The number of Arkansans involved in the state’s private option medical insurance program – now known as Arkansas Works – fell in December for the first time in 2016.
The total number that month was 330,943, according to information released Thursday by the state’s Department of Human Services. In November, it was 333,776. In January 2016, it was 267,826.
In December, 276,141 Arkansans had their premiums paid through the program, which uses federal dollars to purchase private health insurance for Arkansans with incomes up to 138% of the federal poverty level. That was more than in November (275,789) but less than in October (276,538).
The number of Arkansans classified as “medically frail” dropped from 22,914 in November to 22,375 in December. Those Arkansans are considered too unhealthy to join the private insurance population and instead are covered by Medicaid. The number of Arkansans in an “interim” status – no insurance premiums and not in the medically frail category – dropped from 35,073 to 32,427.
Not counting those in interim status, the number of people served by the program dropped slightly from 298,703 in November to 298,516 in December.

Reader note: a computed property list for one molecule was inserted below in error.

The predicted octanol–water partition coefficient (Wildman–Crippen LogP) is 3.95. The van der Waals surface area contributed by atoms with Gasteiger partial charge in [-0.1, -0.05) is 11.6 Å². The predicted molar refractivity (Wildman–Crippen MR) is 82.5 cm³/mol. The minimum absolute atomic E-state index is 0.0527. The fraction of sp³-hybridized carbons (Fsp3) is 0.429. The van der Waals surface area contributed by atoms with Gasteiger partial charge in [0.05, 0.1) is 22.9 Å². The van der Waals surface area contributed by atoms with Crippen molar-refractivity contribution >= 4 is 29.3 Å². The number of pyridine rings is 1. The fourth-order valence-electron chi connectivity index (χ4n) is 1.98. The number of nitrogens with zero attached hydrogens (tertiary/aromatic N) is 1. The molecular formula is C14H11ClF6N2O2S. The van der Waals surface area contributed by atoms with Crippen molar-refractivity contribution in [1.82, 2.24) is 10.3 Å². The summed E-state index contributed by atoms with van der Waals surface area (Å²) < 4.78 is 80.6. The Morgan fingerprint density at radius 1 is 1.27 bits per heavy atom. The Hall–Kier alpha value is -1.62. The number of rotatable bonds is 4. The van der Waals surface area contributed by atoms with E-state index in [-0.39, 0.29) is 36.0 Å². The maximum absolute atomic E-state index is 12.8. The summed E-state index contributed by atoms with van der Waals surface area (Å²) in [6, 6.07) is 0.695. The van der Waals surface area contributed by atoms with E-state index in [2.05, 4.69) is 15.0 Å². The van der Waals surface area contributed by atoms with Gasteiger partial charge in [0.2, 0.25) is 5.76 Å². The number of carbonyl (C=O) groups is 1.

In December, a total of $97.15 million in premium payments were made for private option recipients – an increase of about $200,000 from November, when $96.95 million were paid. The average cost per person rose from $467.22 to $478.61.
The private option was created in 2013 after the U.S. Supreme Court ruled that states could choose whether to expand their Medicaid populations under the Affordable Care Act. Instead of simply expanding Medicaid, Arkansas created the Arkansas Health Care Independence Program, which uses the same money to instead purchase private health insurance.
The program now is known as Arkansas Works after Gov. Asa Hutchinson was granted waivers in late 2016 by the Obama administration to make changes to the program.
The program has been almost entirely funded by the federal government to this point. This is the first year that Arkansas will be responsible for 5% of the costs. That number rises over time to 10% in 2020, assuming the program still exists.